China hits back after EU extends shoe taxes

BEIJING (AFP) - Beijing said Wednesday it would impose penalties on metal fasteners such as bolts and nails imported from the European Union, in apparent retaliation to the EU's extension of taxes on Chinese shoes.

The preliminary ruling will require importers of carbon steel fasteners from the 27 EU nations to pay a deposit from Monday, the commerce ministry said in a statement on its website.

"(The ministry) finds that the European Union dumped carbon steel fasteners in China and China's domestic carbon steel fastener industry suffered material damages," the ministry said.

Importers will have to pay a deposit based on the difference -- up to 24.6 percent -- between the normal value of the fasteners and the cut price, the ministry said.

Dumping occurs when a foreign company sells a product in another market at less than normal value.

The anti-dumping measures were imposed after the EU decided Tuesday to extend punitive taxes on imports of Chinese and Vietnamese leather shoes -- first introduced more than three years ago -- by a further 15 months.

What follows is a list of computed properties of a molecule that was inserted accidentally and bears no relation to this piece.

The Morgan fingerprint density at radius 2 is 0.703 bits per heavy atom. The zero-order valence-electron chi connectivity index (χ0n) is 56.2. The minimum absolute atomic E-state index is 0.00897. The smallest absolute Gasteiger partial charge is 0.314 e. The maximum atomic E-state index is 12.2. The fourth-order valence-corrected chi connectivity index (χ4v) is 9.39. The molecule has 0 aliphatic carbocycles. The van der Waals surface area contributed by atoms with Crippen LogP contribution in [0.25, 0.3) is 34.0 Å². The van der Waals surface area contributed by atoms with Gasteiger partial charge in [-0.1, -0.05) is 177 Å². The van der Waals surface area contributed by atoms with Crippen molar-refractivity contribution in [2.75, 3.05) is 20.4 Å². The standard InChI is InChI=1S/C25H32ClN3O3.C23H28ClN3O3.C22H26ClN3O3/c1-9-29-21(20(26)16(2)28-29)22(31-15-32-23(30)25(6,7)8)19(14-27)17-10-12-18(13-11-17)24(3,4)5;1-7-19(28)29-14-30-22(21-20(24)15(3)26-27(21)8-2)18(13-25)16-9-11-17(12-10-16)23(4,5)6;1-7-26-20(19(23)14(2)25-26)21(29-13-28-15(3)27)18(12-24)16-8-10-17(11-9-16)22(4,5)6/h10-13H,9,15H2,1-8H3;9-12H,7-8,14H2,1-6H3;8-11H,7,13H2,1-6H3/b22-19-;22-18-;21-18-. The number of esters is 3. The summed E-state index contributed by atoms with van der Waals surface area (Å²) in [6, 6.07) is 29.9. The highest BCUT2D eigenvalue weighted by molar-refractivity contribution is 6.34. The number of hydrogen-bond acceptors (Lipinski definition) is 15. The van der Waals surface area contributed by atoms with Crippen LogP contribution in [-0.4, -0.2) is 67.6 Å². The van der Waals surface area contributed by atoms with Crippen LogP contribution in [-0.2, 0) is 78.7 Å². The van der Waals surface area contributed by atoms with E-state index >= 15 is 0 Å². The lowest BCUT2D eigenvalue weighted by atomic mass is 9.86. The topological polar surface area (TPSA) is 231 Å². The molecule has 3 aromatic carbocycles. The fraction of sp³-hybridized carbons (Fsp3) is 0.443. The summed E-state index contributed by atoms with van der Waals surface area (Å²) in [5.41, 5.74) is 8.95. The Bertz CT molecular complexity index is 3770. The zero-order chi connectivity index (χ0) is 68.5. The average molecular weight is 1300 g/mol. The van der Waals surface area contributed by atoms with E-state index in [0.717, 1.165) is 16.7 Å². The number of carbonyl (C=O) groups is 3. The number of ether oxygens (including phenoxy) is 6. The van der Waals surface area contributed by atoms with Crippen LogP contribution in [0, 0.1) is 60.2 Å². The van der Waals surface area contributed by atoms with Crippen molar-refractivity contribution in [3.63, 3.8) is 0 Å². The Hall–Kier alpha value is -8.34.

The measures, designed to protect European leather manufacturers from below-cost Asian competition, carry import duties of 16.5 percent levied on Chinese shoes with leather uppers and 10 percent on shoes from Vietnam.

Chinese commerce ministry spokesman Yao Jian said Beijing was "strongly dissatisfied" with the decision and will launch a complaint at the World Trade Organisation, in a statement posted on the ministry's website Tuesday.

"The Chinese government ... will appeal to the WTO dispute settlement mechanism and take measures accordingly to seriously protect the legitimate interests of the Chinese industry," Yao said.

European products "do not compete directly with Chinese products and it is meaningless to continue to impose anti-dumping measures against China," Yao said.

Bigger manufacturers that make their shoes in Asia such as Diesel, Adidas and Puma, fought against the renewal of the shoe tariffs.

In a statement, the European Footwear Alliance, which speaks for brands including Diesel, ECCO, Levi?s, Timberland, Rockport and Hush Puppies, said the decision "lays to rest any lingering notion that the European Union still intends to fight protectionism."

It said the EU's "opaque trade policy will result in payment of anti-dumping duties well in excess of one billion euros (1.43 billion dollars) for European footwear businesses, which will ultimately be paid for by EU consumers."

Figures from the European Commission show that Chinese and Vietnamese shoes make up 30 percent of the EU footwear market.